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Field Test and Validation of the Multiplier Measles, Mumps, Rubella, and Varicella-Zoster Multiplexed Assay System in the Democratic Republic of the Congo by Using Dried Blood Spots.

  • Author(s): Higgins, Stephen G
  • Hoff, Nicole A
  • Gadoth, Adva
  • Fusellier, Andrew
  • Mukadi, Patrick
  • Alfonso, Vivian
  • Randall, Christina
  • Ashbaugh, Hayley
  • Poncheri, Melanie
  • Doshi, Reena H
  • Gerber, Sue
  • Budd, Roger
  • Wolfert, Robert
  • Williams, Russell
  • Okitolonda-Wemakoy, Emile
  • Muyembe-Tamfum, Jean-Jacque
  • Rimoin, Anne W
  • et al.
Abstract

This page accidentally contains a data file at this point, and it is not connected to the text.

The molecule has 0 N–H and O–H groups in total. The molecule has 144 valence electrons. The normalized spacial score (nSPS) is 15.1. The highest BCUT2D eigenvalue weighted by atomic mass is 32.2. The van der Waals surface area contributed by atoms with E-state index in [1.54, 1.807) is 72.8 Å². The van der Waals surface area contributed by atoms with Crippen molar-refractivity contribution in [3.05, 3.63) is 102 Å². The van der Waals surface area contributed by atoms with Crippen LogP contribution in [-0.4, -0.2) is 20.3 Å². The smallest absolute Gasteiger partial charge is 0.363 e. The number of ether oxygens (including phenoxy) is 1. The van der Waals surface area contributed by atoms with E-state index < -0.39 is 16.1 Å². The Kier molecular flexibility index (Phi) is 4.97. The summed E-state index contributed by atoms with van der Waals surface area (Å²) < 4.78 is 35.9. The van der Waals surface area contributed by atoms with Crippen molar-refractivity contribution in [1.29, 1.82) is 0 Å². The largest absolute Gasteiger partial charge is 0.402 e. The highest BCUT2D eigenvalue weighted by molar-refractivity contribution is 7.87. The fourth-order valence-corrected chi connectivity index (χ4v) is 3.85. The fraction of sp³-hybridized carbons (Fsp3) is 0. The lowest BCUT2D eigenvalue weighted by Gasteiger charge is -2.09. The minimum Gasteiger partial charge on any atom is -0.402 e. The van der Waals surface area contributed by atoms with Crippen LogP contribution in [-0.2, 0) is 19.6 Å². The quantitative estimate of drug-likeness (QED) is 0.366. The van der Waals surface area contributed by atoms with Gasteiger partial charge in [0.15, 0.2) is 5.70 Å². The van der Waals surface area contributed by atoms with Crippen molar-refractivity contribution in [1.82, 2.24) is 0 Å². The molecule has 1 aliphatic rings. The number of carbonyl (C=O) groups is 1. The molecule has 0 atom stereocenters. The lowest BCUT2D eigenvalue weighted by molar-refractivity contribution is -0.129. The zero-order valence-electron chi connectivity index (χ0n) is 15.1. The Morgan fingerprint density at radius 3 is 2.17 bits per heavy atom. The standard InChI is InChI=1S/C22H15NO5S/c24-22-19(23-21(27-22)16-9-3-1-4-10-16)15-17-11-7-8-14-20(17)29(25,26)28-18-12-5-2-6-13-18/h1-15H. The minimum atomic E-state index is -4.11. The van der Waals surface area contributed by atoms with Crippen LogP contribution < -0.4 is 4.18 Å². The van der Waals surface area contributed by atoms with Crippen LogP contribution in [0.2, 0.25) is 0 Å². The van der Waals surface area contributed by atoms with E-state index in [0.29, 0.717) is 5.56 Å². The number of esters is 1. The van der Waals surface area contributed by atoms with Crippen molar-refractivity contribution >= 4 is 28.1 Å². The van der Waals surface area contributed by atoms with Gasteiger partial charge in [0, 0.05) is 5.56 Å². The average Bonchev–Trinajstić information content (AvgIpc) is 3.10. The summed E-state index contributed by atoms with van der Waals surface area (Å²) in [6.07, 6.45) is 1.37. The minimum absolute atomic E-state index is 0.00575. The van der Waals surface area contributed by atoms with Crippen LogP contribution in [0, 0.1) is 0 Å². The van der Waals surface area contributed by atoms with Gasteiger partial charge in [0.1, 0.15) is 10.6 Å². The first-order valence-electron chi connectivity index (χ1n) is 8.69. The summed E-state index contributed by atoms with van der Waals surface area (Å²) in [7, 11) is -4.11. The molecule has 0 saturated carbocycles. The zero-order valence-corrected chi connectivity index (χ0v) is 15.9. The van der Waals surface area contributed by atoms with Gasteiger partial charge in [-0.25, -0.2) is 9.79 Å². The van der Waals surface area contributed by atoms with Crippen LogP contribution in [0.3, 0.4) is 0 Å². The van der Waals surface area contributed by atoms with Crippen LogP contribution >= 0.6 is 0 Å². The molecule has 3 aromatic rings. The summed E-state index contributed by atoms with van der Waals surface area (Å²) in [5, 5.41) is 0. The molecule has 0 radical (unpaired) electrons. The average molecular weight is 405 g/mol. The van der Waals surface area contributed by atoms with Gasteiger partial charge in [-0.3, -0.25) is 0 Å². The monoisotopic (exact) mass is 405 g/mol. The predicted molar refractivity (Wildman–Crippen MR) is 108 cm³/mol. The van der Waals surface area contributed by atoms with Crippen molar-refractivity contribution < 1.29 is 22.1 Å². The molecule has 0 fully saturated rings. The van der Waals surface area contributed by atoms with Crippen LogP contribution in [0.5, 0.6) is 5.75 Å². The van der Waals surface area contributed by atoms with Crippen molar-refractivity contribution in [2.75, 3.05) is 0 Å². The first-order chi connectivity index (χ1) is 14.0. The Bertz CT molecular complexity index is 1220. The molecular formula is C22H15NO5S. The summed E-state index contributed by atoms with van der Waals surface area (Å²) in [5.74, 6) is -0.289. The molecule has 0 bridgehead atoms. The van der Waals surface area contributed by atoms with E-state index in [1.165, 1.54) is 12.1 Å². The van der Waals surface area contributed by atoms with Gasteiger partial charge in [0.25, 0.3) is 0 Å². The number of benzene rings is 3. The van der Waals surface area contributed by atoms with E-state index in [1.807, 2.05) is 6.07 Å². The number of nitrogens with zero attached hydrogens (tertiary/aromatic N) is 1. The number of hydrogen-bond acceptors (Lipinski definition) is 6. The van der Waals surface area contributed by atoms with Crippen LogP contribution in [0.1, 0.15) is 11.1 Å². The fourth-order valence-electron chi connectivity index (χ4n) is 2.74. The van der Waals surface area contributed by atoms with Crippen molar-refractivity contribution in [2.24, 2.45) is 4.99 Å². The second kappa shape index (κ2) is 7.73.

Here we describe baseline validation studies and field performance of a research-use-only chemiluminescent multiplex serology panel for measles, mumps, rubella, and varicella-zoster virus used with dried blood spots in support of the 2013-2014 Democratic Republic of the Congo Demographic and Health Survey. Characterization of the panel using U.S. FDA-cleared commercial kits shows good concordance for measles, mumps, rubella, and varicella-zoster with average sensitivity across assays of 94.9% and an average specificity of 91.4%. As expected, performance versus available standards validated for plaque-reduction assays does not provide a 1:1 correspondence with international units and yet demonstrates excellent linearity (average Hill's slope = 1.02) and ∼4 logs of dynamic range. In addition, for the four assays, the multiplexed format allowed for inclusion of three positive and two negative controls for each sample. A prototype Dynex Multiplier chemiluminescent automated immunoassay instrument with a charge-coupled device camera provided a rugged and robust processing and data acquisition platform. Performance of a multiplex instrument for serological testing in a substantially resource-limited environment shows excellent reproducibility, minimal cross-reactivity, and a clear discrimination between specific assays and should be considered a viable option for future serosurveys.IMPORTANCE The critical evaluation of immunization programs is key to identifying areas of suboptimal vaccination coverage, monitoring activities, and aiding development of public health policy. For evaluation of vaccine effectiveness, direct antibody binding assay methods, including enzyme immunoassay, enzyme-linked fluorescence assays, and indirect immunofluorescence assay, are most commonly used for detection of IgG antibodies. However, despite their well-demonstrated, reliable performance, they can be labor-intensive and time-consuming and require separate assays for each individual marker. This necessitates increased sample volumes, processing time, and personnel, which may limit assessment to a few key targets in resource-limited settings, that is, low- and middle-income locations where funding for public health or general infrastructure that directly impacts public health is restricted, limiting access to equipment, infrastructure, and trained personnel. One solution is a multiplexed immunoassay, which allows for the detection of multiple analytes in a single reaction for increased efficiency and rapid surveillance of infectious diseases in limited-resource settings. Thus, the scope of the project precluded a full validation, and here we present abbreviated validation studies demonstrating adequate sensitivity, specificity, and reproducibility.

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